San Juan County, Colorado, can boast that 99.9% of its eligible population has received at least one dose of covid-19 vaccine, putting it in the top 10 counties in the nation, according to data from the Centers for Disease Control and Prevention.
If vaccines were the singular armor against covid’s spread, then on paper, San Juan County, with its 730 or so residents on file, would be one of the most bulletproof places in the nation.
Yet the past few months have shown the complexity of this phase of the pandemic. Even in an extremely vaccinated place, the shots alone aren’t enough because geographic boundaries are porous, vaccine effectiveness may be waning over time and the delta variant is highly contagious. Infectious-disease experts say masks are still necessary to control the spread of the virus.
Airborne transmission by droplets and aerosols is important for the spread of viruses. Face masks are a well-established preventive measure, but their effectiveness for mitigating SARS-CoV-2 transmission is still under debate. We show that variations in mask efficacy can be explained by different regimes of virus abundance and related to population-average infection probability and reproduction number. For SARS-CoV-2, the viral load of infectious individuals can vary by orders of magnitude. We find that most environments and contacts are under conditions of low virus abundance (virus-limited) where surgical masks are effective at preventing virus spread. More advanced masks and other protective equipment are required in potentially virus-rich indoor environments including medical centers and hospitals. Masks are particularly effective in combination with other preventive measures like ventilation and distancing.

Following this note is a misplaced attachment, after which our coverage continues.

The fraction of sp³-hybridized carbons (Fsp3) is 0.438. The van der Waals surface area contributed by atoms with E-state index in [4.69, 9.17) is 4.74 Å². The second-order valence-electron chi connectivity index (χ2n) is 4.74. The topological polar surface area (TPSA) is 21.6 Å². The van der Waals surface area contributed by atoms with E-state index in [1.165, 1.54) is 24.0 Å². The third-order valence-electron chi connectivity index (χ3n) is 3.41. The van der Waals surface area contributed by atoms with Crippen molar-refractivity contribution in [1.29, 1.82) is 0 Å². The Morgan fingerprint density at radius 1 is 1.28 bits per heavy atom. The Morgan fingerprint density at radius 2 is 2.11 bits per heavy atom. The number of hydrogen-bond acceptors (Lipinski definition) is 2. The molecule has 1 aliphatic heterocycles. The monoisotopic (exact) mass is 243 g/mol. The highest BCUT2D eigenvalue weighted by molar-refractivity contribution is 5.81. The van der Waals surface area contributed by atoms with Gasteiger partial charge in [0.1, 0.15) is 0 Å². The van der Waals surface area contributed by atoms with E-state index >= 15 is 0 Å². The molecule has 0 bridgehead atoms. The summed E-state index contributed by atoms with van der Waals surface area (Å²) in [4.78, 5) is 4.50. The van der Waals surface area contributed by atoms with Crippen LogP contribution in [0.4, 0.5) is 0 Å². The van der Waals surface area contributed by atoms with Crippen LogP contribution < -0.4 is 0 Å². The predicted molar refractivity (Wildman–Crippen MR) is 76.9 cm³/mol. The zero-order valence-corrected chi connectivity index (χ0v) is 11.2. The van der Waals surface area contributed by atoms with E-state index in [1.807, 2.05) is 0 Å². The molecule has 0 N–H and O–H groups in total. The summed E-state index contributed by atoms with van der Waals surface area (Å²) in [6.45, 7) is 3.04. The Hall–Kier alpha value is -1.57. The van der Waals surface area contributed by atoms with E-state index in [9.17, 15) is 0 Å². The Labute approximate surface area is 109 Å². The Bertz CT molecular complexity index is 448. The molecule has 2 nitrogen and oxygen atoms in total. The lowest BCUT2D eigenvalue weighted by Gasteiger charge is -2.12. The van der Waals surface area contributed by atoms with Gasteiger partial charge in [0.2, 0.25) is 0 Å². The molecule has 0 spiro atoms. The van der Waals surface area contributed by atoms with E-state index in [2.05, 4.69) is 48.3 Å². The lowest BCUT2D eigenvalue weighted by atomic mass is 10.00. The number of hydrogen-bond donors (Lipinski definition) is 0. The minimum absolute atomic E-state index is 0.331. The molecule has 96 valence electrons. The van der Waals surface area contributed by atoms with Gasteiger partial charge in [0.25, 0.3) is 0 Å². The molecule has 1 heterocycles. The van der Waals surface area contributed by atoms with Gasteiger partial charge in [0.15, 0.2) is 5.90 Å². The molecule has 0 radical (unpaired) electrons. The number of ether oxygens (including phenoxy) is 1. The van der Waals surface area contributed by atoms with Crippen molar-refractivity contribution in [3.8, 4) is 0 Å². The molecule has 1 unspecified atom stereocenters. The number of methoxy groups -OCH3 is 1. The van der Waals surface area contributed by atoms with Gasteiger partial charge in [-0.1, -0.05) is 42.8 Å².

Author(s): Yafang Cheng, Nan Ma, Christian Witt, Steffen Rapp, Philipp S. Wild, Meinrat O. Andreae, Ulrich Pöschl, Hang Su